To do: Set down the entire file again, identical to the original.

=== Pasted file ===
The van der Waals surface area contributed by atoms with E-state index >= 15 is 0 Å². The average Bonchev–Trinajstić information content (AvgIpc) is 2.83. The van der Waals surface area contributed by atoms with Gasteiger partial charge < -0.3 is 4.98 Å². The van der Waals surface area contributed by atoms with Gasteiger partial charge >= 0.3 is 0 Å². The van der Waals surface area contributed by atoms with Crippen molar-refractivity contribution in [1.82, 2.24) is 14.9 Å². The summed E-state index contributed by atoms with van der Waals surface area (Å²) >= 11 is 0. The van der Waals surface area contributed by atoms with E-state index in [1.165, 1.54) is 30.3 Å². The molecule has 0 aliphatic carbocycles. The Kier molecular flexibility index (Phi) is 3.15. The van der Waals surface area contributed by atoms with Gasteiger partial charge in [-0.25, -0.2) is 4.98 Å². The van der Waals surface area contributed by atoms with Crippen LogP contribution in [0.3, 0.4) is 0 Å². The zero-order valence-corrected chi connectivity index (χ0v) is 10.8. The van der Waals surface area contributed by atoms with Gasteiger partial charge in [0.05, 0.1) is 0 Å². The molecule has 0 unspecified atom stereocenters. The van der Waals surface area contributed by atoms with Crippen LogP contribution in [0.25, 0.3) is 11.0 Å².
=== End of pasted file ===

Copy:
The van der Waals surface area contributed by atoms with E-state index >= 15 is 0 Å². The average Bonchev–Trinajstić information content (AvgIpc) is 2.83. The van der Waals surface area contributed by atoms with Gasteiger partial charge < -0.3 is 4.98 Å². The van der Waals surface area contributed by atoms with Gasteiger partial charge >= 0.3 is 0 Å². The van der Waals surface area contributed by atoms with Crippen molar-refractivity contribution in [1.82, 2.24) is 14.9 Å². The summed E-state index contributed by atoms with van der Waals surface area (Å²) >= 11 is 0. The van der Waals surface area contributed by atoms with E-state index in [1.165, 1.54) is 30.3 Å². The molecule has 0 aliphatic carbocycles. The Kier molecular flexibility index (Phi) is 3.15. The van der Waals surface area contributed by atoms with Gasteiger partial charge in [-0.25, -0.2) is 4.98 Å². The van der Waals surface area contributed by atoms with Crippen LogP contribution in [0.3, 0.4) is 0 Å². The zero-order valence-corrected chi connectivity index (χ0v) is 10.8. The van der Waals surface area contributed by atoms with Gasteiger partial charge in [0.05, 0.1) is 0 Å². The molecule has 0 unspecified atom stereocenters. The van der Waals surface area contributed by atoms with Crippen LogP contribution in [0.25, 0.3) is 11.0 Å².